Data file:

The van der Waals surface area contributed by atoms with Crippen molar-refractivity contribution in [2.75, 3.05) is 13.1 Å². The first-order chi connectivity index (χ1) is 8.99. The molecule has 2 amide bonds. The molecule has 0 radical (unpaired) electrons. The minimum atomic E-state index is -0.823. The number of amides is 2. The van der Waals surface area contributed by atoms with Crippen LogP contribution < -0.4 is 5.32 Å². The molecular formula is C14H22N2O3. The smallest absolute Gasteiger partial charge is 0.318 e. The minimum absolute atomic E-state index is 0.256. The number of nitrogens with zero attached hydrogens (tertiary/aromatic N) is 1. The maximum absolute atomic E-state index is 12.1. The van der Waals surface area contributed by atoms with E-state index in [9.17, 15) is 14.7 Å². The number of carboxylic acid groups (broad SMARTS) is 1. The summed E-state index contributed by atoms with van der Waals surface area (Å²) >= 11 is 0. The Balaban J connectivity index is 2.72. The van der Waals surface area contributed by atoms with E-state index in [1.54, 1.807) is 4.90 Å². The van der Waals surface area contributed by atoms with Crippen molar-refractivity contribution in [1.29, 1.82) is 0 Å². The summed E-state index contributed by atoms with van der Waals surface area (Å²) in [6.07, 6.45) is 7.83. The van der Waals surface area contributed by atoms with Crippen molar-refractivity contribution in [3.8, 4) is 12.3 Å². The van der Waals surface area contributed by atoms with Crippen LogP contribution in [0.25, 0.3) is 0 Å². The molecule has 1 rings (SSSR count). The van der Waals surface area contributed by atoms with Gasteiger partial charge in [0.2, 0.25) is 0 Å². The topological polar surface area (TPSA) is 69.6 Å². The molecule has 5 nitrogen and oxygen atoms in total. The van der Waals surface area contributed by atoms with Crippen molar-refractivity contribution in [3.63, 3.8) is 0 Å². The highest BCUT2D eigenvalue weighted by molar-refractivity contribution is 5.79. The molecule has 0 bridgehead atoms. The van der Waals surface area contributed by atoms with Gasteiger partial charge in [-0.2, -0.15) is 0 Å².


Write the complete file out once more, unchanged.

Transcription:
The van der Waals surface area contributed by atoms with Crippen molar-refractivity contribution in [2.75, 3.05) is 13.1 Å². The first-order chi connectivity index (χ1) is 8.99. The molecule has 2 amide bonds. The molecule has 0 radical (unpaired) electrons. The minimum atomic E-state index is -0.823. The number of amides is 2. The van der Waals surface area contributed by atoms with Crippen LogP contribution < -0.4 is 5.32 Å². The molecular formula is C14H22N2O3. The smallest absolute Gasteiger partial charge is 0.318 e. The minimum absolute atomic E-state index is 0.256. The number of nitrogens with zero attached hydrogens (tertiary/aromatic N) is 1. The maximum absolute atomic E-state index is 12.1. The van der Waals surface area contributed by atoms with E-state index in [9.17, 15) is 14.7 Å². The number of carboxylic acid groups (broad SMARTS) is 1. The summed E-state index contributed by atoms with van der Waals surface area (Å²) >= 11 is 0. The Balaban J connectivity index is 2.72. The van der Waals surface area contributed by atoms with E-state index in [1.54, 1.807) is 4.90 Å². The van der Waals surface area contributed by atoms with Crippen molar-refractivity contribution in [1.29, 1.82) is 0 Å². The summed E-state index contributed by atoms with van der Waals surface area (Å²) in [6.07, 6.45) is 7.83. The van der Waals surface area contributed by atoms with Crippen molar-refractivity contribution in [3.8, 4) is 12.3 Å². The van der Waals surface area contributed by atoms with Crippen LogP contribution in [0.25, 0.3) is 0 Å². The molecule has 1 rings (SSSR count). The van der Waals surface area contributed by atoms with Gasteiger partial charge in [0.2, 0.25) is 0 Å². The topological polar surface area (TPSA) is 69.6 Å². The molecule has 5 nitrogen and oxygen atoms in total. The van der Waals surface area contributed by atoms with Crippen molar-refractivity contribution in [3.63, 3.8) is 0 Å². The highest BCUT2D eigenvalue weighted by molar-refractivity contribution is 5.79. The molecule has 0 bridgehead atoms. The van der Waals surface area contributed by atoms with Gasteiger partial charge in [-0.2, -0.15) is 0 Å².